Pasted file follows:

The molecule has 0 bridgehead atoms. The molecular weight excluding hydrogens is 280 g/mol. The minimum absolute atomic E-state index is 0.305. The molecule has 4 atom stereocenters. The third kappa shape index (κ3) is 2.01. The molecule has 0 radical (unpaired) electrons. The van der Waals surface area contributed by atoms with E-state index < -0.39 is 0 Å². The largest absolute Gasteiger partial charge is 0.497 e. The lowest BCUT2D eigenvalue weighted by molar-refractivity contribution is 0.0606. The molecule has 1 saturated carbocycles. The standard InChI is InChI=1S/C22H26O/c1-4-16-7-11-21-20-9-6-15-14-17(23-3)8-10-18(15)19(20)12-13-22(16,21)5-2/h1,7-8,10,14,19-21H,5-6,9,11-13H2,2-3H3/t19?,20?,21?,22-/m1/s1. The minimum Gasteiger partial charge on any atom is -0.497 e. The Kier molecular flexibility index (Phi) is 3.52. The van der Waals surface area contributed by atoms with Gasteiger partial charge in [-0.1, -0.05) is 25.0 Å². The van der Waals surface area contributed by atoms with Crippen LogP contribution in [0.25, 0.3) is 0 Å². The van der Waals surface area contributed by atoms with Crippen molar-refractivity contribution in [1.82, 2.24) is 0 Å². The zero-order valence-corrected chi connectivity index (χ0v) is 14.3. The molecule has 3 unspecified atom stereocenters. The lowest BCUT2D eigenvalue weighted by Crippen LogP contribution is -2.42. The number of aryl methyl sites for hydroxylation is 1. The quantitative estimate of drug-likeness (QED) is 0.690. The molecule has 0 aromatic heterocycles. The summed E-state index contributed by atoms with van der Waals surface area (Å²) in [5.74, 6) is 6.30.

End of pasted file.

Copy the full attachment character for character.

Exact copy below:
The molecule has 0 bridgehead atoms. The molecular weight excluding hydrogens is 280 g/mol. The minimum absolute atomic E-state index is 0.305. The molecule has 4 atom stereocenters. The third kappa shape index (κ3) is 2.01. The molecule has 0 radical (unpaired) electrons. The van der Waals surface area contributed by atoms with E-state index < -0.39 is 0 Å². The largest absolute Gasteiger partial charge is 0.497 e. The lowest BCUT2D eigenvalue weighted by molar-refractivity contribution is 0.0606. The molecule has 1 saturated carbocycles. The standard InChI is InChI=1S/C22H26O/c1-4-16-7-11-21-20-9-6-15-14-17(23-3)8-10-18(15)19(20)12-13-22(16,21)5-2/h1,7-8,10,14,19-21H,5-6,9,11-13H2,2-3H3/t19?,20?,21?,22-/m1/s1. The minimum Gasteiger partial charge on any atom is -0.497 e. The Kier molecular flexibility index (Phi) is 3.52. The van der Waals surface area contributed by atoms with Gasteiger partial charge in [-0.1, -0.05) is 25.0 Å². The van der Waals surface area contributed by atoms with Crippen LogP contribution in [0.25, 0.3) is 0 Å². The van der Waals surface area contributed by atoms with Crippen molar-refractivity contribution in [1.82, 2.24) is 0 Å². The zero-order valence-corrected chi connectivity index (χ0v) is 14.3. The molecule has 3 unspecified atom stereocenters. The lowest BCUT2D eigenvalue weighted by Crippen LogP contribution is -2.42. The number of aryl methyl sites for hydroxylation is 1. The quantitative estimate of drug-likeness (QED) is 0.690. The molecule has 0 aromatic heterocycles. The summed E-state index contributed by atoms with van der Waals surface area (Å²) in [5.74, 6) is 6.30.